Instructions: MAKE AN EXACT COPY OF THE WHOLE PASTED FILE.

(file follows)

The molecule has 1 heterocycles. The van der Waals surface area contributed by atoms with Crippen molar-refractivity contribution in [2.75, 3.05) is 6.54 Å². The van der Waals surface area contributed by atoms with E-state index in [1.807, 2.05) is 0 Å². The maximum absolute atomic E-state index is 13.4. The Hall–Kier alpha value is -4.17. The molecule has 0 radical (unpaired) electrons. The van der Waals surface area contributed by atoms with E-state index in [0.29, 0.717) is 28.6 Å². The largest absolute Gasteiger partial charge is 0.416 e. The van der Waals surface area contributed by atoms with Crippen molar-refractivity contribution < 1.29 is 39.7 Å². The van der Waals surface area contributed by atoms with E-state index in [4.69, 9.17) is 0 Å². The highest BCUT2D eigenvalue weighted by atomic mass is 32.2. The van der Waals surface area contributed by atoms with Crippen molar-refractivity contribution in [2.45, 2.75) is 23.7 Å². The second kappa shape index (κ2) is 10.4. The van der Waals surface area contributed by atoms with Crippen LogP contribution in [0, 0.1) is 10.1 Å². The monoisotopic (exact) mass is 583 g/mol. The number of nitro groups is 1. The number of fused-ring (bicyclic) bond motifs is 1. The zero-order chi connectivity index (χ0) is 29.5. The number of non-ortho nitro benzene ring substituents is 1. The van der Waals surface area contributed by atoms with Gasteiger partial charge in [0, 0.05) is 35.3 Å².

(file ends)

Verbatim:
The molecule has 1 heterocycles. The van der Waals surface area contributed by atoms with Crippen molar-refractivity contribution in [2.75, 3.05) is 6.54 Å². The van der Waals surface area contributed by atoms with E-state index in [1.807, 2.05) is 0 Å². The maximum absolute atomic E-state index is 13.4. The Hall–Kier alpha value is -4.17. The molecule has 0 radical (unpaired) electrons. The van der Waals surface area contributed by atoms with E-state index in [0.29, 0.717) is 28.6 Å². The largest absolute Gasteiger partial charge is 0.416 e. The van der Waals surface area contributed by atoms with Crippen molar-refractivity contribution < 1.29 is 39.7 Å². The van der Waals surface area contributed by atoms with E-state index in [4.69, 9.17) is 0 Å². The highest BCUT2D eigenvalue weighted by atomic mass is 32.2. The van der Waals surface area contributed by atoms with Crippen molar-refractivity contribution in [2.45, 2.75) is 23.7 Å². The second kappa shape index (κ2) is 10.4. The van der Waals surface area contributed by atoms with Crippen LogP contribution in [0, 0.1) is 10.1 Å². The monoisotopic (exact) mass is 583 g/mol. The number of nitro groups is 1. The number of fused-ring (bicyclic) bond motifs is 1. The zero-order chi connectivity index (χ0) is 29.5. The number of non-ortho nitro benzene ring substituents is 1. The van der Waals surface area contributed by atoms with Gasteiger partial charge in [0, 0.05) is 35.3 Å².